Eden Project in £1.8m Cornwall Council loan row

Eden Project The number of visitors to Eden is rising, its founder Tim Smit says

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The Eden Project is at the centre of a row over a £1.8m loan from Cornwall Council which was paid by the South West Regional Development Agency.

The agency bailed out the Eden Project in 2008 and asked for the deal to not be made public, a Freedom of Information request showed.

Devon and Cornwall Business Council said the deal appeared to be "cavalier" and called for an investigation.

SWRDA added it also gave the attraction about £1m at the same time for repairs.

Jane Henderson, the outgoing chief executive of SWRDA, said: "It was really to help Eden at a time when the economy was down.

"They were struggling and they had other considerations and we didn't want to damage their good name."


If the RDA and the council had chosen to publicise this at the time, few eyelids would have batted.

Two years ago the case for supporting Eden was pretty much beyond question.

Even today, it's pulling in more visitors than anyone in Cornish tourism would ever have dreamed of.

And given that Eden has had over £100m of other people's money in the past decade or so, a couple of million is small beer.

But with the public financial squeeze biting harder now, and Eden clearly having said goodbye to its initially astronomical visitor numbers, it'll be fascinating to see how much more public money the powers-that-be will bet on it in future.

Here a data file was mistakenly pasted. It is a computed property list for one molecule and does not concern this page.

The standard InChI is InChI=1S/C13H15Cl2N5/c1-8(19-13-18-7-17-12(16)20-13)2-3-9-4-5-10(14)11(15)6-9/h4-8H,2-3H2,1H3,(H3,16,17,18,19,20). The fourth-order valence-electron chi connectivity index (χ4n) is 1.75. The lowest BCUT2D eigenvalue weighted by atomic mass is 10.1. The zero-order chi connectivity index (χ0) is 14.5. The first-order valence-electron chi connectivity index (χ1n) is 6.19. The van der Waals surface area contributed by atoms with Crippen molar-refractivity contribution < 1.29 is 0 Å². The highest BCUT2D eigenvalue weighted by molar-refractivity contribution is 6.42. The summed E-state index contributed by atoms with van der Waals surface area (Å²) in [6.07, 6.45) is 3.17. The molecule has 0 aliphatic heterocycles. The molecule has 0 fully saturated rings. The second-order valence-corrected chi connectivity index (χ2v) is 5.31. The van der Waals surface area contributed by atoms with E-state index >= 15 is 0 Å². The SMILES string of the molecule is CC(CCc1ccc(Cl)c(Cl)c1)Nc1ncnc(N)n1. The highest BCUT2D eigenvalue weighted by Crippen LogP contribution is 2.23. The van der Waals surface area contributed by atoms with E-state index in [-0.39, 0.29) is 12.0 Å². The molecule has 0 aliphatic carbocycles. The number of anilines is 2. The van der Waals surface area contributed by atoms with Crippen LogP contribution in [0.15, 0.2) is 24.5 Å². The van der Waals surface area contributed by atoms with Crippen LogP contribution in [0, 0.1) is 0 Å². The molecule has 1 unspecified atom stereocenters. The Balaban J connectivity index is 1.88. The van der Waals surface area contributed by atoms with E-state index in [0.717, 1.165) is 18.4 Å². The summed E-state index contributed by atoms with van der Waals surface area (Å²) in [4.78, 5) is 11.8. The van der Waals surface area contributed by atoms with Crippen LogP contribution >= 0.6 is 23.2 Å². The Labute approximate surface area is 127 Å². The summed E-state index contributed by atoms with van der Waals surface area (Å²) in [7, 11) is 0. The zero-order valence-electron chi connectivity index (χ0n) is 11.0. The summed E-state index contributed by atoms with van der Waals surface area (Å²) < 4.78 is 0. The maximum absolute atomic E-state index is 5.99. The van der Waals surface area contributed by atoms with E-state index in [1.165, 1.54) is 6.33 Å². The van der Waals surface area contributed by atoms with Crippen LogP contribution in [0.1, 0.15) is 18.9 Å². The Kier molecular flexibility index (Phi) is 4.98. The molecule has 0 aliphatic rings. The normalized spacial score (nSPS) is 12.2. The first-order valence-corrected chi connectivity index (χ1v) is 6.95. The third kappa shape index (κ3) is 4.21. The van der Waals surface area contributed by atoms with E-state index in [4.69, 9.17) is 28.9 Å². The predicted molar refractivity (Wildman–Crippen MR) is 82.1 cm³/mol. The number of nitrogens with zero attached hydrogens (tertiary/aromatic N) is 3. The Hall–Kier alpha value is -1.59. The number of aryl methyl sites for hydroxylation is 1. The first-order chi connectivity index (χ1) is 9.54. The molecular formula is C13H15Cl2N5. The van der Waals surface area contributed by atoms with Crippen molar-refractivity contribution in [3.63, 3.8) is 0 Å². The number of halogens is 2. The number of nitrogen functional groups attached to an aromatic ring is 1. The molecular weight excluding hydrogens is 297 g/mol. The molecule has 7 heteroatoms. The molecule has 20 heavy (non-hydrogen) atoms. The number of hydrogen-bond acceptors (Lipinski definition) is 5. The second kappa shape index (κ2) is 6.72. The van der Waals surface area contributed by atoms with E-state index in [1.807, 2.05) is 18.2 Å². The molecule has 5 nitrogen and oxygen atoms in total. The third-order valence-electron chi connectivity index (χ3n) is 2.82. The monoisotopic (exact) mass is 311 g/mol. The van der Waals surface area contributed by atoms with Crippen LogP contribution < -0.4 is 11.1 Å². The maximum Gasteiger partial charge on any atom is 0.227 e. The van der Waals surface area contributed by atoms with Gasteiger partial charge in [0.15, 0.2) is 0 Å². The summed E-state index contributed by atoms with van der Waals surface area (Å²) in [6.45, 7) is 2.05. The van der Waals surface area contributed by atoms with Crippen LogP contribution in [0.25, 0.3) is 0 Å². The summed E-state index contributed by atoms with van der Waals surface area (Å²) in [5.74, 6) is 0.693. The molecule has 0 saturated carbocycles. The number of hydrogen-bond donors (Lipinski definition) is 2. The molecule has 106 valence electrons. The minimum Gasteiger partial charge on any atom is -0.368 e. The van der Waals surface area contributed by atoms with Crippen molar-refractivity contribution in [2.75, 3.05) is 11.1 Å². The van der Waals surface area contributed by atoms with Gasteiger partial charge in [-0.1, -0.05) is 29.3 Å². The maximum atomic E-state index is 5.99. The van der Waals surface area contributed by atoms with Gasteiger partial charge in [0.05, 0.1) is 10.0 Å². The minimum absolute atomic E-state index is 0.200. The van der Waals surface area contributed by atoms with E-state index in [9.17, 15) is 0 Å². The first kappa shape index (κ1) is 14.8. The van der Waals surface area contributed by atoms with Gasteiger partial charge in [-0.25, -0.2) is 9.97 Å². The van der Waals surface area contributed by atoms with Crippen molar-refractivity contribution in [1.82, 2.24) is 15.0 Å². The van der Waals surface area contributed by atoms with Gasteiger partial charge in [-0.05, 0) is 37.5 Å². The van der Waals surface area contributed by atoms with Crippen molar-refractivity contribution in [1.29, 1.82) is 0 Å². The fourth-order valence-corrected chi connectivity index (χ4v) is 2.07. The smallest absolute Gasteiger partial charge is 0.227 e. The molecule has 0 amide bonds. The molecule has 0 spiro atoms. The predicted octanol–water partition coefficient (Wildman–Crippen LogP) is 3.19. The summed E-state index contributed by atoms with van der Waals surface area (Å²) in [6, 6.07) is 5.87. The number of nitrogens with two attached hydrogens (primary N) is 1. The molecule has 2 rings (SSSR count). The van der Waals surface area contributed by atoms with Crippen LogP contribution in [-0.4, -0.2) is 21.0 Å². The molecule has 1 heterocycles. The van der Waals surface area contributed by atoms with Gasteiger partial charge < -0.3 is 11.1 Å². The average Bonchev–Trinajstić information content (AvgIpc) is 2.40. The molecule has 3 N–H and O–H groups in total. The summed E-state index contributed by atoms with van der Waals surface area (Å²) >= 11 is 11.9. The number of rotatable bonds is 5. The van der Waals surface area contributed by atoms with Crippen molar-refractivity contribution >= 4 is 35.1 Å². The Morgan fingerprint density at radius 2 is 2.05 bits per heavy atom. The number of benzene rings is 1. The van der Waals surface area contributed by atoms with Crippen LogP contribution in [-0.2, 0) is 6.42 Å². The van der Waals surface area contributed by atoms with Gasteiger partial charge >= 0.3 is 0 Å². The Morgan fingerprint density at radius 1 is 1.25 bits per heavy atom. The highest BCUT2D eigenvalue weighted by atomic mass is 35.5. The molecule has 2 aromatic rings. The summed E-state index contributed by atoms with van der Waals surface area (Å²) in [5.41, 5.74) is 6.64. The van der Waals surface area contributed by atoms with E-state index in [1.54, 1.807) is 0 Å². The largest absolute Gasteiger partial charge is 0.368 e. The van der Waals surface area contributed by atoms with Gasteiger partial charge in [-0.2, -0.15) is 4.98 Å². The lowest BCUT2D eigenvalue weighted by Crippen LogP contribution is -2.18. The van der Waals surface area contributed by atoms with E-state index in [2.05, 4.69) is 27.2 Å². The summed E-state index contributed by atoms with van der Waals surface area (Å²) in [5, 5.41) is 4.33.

The Eden Project said the £1.8m was part of a £3m loan in 1999 for an access road and by 2006, £1.2m of it had been paid off.

In 2006 the council's cabinet decided to "freeze interest payments in order to facilitate the further development of the Eden Project".

The council said in a statement: "In 2008 the remaining £1.8m of the original loan was repaid by the South West Regional Development Agency, and the accumulated interest of £164k was written off."

According to the BBC's Freedom of Information request to Cornwall Council, the RDA insisted that the council spent the money from it on economic development.

Another condition was there was to be no publicity.

BBC South West business correspondent Neil Gallacher said: "I understand this was partly to discourage a queue of applicants for such handouts".

Tim Jones of the Devon and Cornwall Business Council said there was "no doubt at all" that supporting the Eden Project with public money was right.

But he complained about a lack of transparency in the deal, saying: "There needs to be an investigation because it appears that a very cavalier attitude towards funding was adopted."

Eden Project founder Tim Smit said the £3m loan was spent on building a new three-mile access road which was also a bypass for a local village.

He said: "It's opened up the whole of the former derelict Clay Country for an eco town for which the council has just got £9m, so it's not a bad investment."

The Eden Project said in February that it was £5m in debt and has recently confirmed 25 job losses.

Mr Smit said the number of visitors to the attraction was rising.

SWRDA officially closed on 31 March and no longer carries out any functions, but is yet to be legally dissolved.

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